Traders in Asia are treading carefully ahead of the release of the inflation data.
Investors awaited vital US inflation statistics that might play a major part in the Federal Reserve’s plans to tighten monetary policy on Wednesday, while worries about a global energy shortage jangled nerves.
With the world’s largest economy on the mend, the Federal Reserve of the United States has already indicated that it will begin to phase down the substantial financial aid provided at the outset of the pandemic.
However, supply chain bottlenecks, skyrocketing demand fueled by reopenings, and rising fuel costs have pushed inflation to new highs in recent months, putting pressure on bank CEOs to act to keep prices from spiraling out of control.
Long periods of higher-than-targeted inflation are raising anticipation that the Fed will have to raise interest rates after its mammoth bond-buying program is completed.
And, according to some analysts, the first raise might occur as early as mid-2022, significantly ahead of the original forecast of early 2023.
The possibility of increasing borrowing costs has put the brakes on a year-and-a-half-long surge in global stock markets.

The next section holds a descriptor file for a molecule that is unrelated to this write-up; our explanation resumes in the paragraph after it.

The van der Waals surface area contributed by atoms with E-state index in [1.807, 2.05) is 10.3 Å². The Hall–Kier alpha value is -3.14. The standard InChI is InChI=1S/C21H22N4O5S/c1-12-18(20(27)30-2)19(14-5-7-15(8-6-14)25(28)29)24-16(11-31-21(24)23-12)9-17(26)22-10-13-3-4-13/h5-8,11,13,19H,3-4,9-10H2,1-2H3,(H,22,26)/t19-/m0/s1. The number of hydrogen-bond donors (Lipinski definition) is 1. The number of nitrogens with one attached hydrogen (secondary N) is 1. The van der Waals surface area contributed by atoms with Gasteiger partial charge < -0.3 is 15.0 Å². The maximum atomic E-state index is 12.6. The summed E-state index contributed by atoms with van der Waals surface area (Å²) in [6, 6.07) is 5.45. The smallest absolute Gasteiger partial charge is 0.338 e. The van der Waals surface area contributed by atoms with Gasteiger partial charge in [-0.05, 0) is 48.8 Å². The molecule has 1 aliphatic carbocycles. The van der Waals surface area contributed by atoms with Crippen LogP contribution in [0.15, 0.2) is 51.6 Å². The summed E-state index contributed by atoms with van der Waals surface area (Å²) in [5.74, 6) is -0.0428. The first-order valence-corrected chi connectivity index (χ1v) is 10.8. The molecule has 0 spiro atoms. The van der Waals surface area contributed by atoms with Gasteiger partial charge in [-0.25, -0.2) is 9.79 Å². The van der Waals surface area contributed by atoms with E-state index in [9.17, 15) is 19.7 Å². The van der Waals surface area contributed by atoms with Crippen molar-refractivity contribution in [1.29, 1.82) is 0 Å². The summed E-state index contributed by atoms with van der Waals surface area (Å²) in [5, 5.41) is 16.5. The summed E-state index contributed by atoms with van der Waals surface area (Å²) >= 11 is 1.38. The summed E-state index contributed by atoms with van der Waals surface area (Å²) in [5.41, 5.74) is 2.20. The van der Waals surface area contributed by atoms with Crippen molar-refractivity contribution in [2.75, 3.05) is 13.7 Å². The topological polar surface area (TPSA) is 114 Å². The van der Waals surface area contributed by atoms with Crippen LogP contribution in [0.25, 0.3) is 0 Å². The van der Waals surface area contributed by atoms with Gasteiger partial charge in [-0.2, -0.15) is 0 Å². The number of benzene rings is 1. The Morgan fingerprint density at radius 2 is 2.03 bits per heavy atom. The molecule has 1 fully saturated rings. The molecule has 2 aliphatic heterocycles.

The forthcoming earnings season is also being closely studied for clues about the impact of trade constraints and increasing inflation on firm profits, with fourth-quarter estimates of particular interest.
“The supply chain difficulties have the potential to do substantial damage,” Again Capital’s John Kilduff warned. “It has the potential to be a major negative for the world economy.” The three main indexes on Wall Street gave a sluggish start, as Asia battled to find its footing.
Tokyo, Sydney, and Taipei all fell, while Seoul, Singapore, Manila, Jakarta, and Wellington all rose.
Shanghai was also down ahead of the announcement of China’s own inflation figures on Thursday, with prices in the world’s second largest economy also rising substantially.
After rallying to multi-year highs on strong demand, oil prices began to fall, with analysts speculating that prospects for talks between world powers and Iran over the country’s nuclear program brought some relief.
A settlement might let Tehran to resume global crude exports, alleviating supply pressures ahead of the upcoming northern hemisphere winter.
Oil and other fuel costs have soared due to limited supplies and the reopening of economies, prompting fears about the impact on global economic recovery.
Meanwhile, Democratic comments that US President Joe Biden’s multibillion-dollar infrastructure and social-care initiatives could be scaled back have boosted hopes that the bills will pass Congress.
“The outlook’s risks are increasing, and. The Washington Newsday Brief News is a daily newspaper published in Washington, D.C.